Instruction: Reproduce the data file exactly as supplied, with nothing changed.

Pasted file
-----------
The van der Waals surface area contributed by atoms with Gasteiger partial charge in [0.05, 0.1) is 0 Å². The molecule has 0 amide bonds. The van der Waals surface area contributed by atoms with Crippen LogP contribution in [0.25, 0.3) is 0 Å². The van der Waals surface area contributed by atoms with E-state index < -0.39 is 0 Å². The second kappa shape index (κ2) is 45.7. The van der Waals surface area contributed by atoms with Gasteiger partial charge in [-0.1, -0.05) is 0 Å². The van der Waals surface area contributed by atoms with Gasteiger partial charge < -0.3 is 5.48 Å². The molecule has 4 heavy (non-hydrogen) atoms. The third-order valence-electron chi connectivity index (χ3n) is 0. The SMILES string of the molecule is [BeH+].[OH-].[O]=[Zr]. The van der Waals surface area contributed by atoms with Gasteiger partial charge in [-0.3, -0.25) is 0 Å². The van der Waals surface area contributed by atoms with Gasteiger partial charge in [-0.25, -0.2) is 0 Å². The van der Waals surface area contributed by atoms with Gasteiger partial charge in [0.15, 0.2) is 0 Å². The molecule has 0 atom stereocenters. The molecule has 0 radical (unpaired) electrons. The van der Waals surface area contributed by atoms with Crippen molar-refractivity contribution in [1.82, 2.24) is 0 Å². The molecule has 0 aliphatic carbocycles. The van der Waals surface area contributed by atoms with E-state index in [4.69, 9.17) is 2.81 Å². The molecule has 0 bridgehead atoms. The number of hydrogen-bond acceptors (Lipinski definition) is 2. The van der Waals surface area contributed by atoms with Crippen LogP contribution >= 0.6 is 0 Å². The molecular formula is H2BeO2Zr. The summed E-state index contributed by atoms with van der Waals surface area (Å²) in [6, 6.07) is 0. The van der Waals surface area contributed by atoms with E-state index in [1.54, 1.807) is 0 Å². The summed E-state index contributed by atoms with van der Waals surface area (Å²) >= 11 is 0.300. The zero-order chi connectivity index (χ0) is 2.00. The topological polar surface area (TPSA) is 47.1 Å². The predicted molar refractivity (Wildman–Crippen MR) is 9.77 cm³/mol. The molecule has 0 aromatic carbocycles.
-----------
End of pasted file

The van der Waals surface area contributed by atoms with Gasteiger partial charge in [0.05, 0.1) is 0 Å². The molecule has 0 amide bonds. The van der Waals surface area contributed by atoms with Crippen LogP contribution in [0.25, 0.3) is 0 Å². The van der Waals surface area contributed by atoms with E-state index < -0.39 is 0 Å². The second kappa shape index (κ2) is 45.7. The van der Waals surface area contributed by atoms with Gasteiger partial charge in [-0.1, -0.05) is 0 Å². The van der Waals surface area contributed by atoms with Gasteiger partial charge < -0.3 is 5.48 Å². The molecule has 4 heavy (non-hydrogen) atoms. The third-order valence-electron chi connectivity index (χ3n) is 0. The SMILES string of the molecule is [BeH+].[OH-].[O]=[Zr]. The van der Waals surface area contributed by atoms with Gasteiger partial charge in [-0.3, -0.25) is 0 Å². The van der Waals surface area contributed by atoms with Gasteiger partial charge in [-0.25, -0.2) is 0 Å². The van der Waals surface area contributed by atoms with Gasteiger partial charge in [0.15, 0.2) is 0 Å². The molecule has 0 atom stereocenters. The molecule has 0 radical (unpaired) electrons. The van der Waals surface area contributed by atoms with Crippen molar-refractivity contribution in [1.82, 2.24) is 0 Å². The molecule has 0 aliphatic carbocycles. The van der Waals surface area contributed by atoms with E-state index in [4.69, 9.17) is 2.81 Å². The molecule has 0 bridgehead atoms. The number of hydrogen-bond acceptors (Lipinski definition) is 2. The van der Waals surface area contributed by atoms with Crippen LogP contribution >= 0.6 is 0 Å². The molecular formula is H2BeO2Zr. The summed E-state index contributed by atoms with van der Waals surface area (Å²) in [6, 6.07) is 0. The van der Waals surface area contributed by atoms with E-state index in [1.54, 1.807) is 0 Å². The summed E-state index contributed by atoms with van der Waals surface area (Å²) >= 11 is 0.300. The zero-order chi connectivity index (χ0) is 2.00. The topological polar surface area (TPSA) is 47.1 Å². The predicted molar refractivity (Wildman–Crippen MR) is 9.77 cm³/mol. The molecule has 0 aromatic carbocycles.